As anti-mask sentiment threatens to derail efforts to stop the spread of COVID-19, scientists have debunked one of the major arguments used by anti-maskers.
There has been a suggestion that wearing a mask provides some people with a false sense of security and will see people fall back into old hygiene habits.
The latest evidence from the University of Cambridge has suggested that this will not be the case.
Researchers found that wearing face coverings to protect against COVID-19 does not lead to a false sense of security and is unlikely to increase the risk of infection through wearers foregoing other behaviours such as good hand hygiene.
Wearing masks is now mandatory in metropolitan Melbourne and the Mitchell Shire and is becoming increasingly recommended across Australia as a way of reducing transmission of COVID-19.
Worn correctly, face coverings can reduce transmission of the virus as part of a set of protective measures, including maintaining physical distance from others and good hand hygiene.
While it is not clear how much of an effect face coverings have, scientists have urged policymakers to encourage the wearing of face coverings because the risks are minimal while the potential impact is important in the context of the COVID-19 pandemic.
However, early in the pandemic, the World Health Organization (WHO) warned that wearing face coverings could “create a false sense of security that can lead to neglecting other essential measures such as hand hygiene practices”. This type of behaviour is known as ‘risk compensation’.
A team led by Dame Theresa Marteau, a professor at the University of Cambridge, examined the evidence for risk compensation to see whether concerns might be justified in the context of face coverings.
The idea behind risk compensation is that people have a target level of risk they are comfortable with and they adjust their behaviour to maintain that level risk.
At an individual level, risk compensation is commonplace: for example, people run for longer to offset an eagerly anticipated indulgent meal and a cyclist may wear a helmet to cycle at speed.
At a population level, evidence for risk compensation is less clear.
A common example is the mandated wearing of bike helmets purportedly leading to an increase in the number of bike injuries and fatalities.
Another often-cited example is the introduction of HIV pre-exposure prophylaxis (PrEP) and HPV vaccination purportedly leading to an increase in unprotected sex.
Prof. Marteau and colleagues say the results of the most recent systematic reviews – a technique that involves examining all available evidence on a topic – do not justify the concerns of risk compensation for either of these examples.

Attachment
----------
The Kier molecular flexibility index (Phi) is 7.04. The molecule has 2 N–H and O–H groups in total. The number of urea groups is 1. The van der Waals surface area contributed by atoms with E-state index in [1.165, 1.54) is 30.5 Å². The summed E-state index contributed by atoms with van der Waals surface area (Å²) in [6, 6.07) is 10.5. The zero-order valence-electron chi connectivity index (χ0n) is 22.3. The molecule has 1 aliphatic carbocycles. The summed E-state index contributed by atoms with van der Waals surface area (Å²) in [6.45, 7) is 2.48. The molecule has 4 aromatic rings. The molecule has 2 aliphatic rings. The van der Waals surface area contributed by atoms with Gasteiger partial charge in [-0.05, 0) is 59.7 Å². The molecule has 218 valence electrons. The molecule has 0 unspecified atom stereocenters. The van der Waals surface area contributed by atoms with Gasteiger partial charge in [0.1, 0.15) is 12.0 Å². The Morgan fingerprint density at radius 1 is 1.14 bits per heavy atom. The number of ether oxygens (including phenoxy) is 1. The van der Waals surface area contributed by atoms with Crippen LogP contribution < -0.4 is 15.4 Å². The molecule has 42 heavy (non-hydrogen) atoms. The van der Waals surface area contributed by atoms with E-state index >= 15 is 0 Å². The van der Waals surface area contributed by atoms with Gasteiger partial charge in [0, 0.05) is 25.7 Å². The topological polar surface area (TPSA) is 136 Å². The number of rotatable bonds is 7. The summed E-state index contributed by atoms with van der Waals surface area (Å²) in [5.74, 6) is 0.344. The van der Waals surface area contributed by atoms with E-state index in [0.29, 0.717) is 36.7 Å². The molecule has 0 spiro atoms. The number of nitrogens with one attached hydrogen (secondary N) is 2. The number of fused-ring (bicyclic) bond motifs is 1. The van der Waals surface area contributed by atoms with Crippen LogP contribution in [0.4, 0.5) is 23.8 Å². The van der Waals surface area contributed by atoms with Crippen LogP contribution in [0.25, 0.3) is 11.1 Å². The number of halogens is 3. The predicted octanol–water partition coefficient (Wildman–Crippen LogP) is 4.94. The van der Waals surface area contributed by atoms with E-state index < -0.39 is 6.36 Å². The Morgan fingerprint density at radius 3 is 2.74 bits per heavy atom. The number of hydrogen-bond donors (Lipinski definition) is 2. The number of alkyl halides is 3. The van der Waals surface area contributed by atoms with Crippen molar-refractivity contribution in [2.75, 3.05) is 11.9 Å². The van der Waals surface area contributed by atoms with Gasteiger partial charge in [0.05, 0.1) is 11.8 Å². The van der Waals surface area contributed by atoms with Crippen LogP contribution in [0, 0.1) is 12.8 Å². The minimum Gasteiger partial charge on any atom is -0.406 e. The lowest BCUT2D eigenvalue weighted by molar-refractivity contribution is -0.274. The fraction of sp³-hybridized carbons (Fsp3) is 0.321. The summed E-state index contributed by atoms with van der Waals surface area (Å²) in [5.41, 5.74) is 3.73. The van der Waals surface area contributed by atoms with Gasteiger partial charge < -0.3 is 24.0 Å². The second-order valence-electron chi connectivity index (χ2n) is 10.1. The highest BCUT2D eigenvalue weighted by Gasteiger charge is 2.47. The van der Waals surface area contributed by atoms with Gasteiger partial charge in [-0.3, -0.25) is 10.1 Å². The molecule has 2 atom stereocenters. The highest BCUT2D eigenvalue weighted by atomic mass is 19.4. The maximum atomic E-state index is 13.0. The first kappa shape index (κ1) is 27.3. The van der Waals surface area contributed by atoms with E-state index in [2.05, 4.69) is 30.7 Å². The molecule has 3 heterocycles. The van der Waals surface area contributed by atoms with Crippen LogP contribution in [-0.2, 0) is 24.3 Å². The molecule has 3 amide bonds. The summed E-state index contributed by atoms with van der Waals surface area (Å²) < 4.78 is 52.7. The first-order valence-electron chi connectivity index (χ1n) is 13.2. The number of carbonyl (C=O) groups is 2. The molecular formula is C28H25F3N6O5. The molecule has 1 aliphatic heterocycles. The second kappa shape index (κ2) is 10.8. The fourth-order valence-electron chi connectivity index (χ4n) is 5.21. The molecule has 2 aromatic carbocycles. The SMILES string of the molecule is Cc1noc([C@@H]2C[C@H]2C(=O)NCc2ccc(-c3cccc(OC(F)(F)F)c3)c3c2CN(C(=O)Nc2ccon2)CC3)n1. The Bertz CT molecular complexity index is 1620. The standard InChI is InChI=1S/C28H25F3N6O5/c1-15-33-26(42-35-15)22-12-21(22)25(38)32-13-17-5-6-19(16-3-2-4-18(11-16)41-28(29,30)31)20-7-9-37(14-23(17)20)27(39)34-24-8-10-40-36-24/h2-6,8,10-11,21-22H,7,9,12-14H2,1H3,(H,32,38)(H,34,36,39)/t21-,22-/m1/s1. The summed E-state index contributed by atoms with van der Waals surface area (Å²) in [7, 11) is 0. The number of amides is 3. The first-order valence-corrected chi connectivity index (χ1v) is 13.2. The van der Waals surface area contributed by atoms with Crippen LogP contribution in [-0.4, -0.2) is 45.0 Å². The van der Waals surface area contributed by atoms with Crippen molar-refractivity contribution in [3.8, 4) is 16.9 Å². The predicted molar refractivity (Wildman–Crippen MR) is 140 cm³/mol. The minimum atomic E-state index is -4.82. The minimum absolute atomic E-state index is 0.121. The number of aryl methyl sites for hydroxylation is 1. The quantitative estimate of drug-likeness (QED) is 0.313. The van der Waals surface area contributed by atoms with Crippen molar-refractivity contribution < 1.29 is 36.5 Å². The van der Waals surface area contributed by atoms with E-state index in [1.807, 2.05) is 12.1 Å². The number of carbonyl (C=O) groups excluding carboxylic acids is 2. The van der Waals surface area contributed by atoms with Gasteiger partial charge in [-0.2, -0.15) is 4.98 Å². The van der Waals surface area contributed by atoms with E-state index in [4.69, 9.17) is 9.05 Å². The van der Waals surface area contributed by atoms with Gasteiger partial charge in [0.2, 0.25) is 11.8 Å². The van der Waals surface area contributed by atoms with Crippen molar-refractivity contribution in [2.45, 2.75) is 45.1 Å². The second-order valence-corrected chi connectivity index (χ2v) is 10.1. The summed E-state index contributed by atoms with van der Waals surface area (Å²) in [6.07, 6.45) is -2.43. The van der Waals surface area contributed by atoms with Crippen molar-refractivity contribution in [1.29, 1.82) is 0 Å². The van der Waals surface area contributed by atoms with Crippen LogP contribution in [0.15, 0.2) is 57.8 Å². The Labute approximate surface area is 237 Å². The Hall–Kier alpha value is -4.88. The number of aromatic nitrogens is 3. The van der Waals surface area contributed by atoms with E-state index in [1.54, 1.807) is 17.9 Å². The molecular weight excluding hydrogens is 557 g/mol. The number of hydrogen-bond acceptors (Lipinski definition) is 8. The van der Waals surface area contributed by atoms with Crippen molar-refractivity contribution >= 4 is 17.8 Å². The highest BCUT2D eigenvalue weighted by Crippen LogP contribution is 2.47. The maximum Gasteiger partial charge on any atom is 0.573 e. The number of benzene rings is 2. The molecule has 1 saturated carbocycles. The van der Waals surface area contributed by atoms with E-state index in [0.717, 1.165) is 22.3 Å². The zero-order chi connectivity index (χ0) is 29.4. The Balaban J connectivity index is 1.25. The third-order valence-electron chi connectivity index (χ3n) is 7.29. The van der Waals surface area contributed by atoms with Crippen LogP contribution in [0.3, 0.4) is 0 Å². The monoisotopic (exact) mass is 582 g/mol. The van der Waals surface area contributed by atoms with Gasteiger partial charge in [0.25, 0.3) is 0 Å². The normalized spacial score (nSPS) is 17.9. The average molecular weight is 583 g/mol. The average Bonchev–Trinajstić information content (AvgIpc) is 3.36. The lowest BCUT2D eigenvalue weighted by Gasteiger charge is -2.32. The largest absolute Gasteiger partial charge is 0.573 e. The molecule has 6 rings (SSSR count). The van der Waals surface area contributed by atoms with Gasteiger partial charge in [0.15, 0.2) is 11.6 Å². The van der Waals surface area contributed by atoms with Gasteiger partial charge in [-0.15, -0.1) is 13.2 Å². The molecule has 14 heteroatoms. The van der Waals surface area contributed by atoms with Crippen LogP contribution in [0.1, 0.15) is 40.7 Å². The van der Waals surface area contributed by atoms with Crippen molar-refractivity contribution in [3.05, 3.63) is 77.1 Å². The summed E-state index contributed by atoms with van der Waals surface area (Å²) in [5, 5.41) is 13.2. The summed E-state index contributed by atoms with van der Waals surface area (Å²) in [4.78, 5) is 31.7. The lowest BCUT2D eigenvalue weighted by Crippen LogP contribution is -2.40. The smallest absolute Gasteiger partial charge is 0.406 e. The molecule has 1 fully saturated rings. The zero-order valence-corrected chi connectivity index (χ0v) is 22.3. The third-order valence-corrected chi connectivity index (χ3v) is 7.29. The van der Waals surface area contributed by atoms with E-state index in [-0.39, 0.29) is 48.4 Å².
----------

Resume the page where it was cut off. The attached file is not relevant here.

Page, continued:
In fact, for HPV vaccination, the opposite effect was found: those who were vaccinated were less likely to engage in unprotected sexual behaviour as measured by rates of sexually transmitted infection.
At least 22 systematic reviews have assessed the effect of wearing a mask on transmission of respiratory virus infections. These include six experimental studies, involving more than 2000 households in total – conducted in community settings that also measured hand hygiene.
While none of the studies was designed to assess risk compensation or looked at social distancing, their results suggest that wearing masks does not reduce the frequency of hand washing or hand sanitising. In fact, in two studies, self-reported rates of hand washing were higher in the groups allocated to wearing masks.
The team also found three observational studies that showed people tended to move away from those wearing a mask, suggesting that face coverings do not adversely affect physical distancing at least by those surrounding the wearer.
“The concept of risk compensation, rather than risk compensation itself, seems the greater threat to public health through delaying potentially effective interventions that can help prevent the spread of disease,” said Prof. Marteau.
How do you feel about wearing a mask or face covering? Are you surprised at the people who are refusing to wear a mask in Melbourne?
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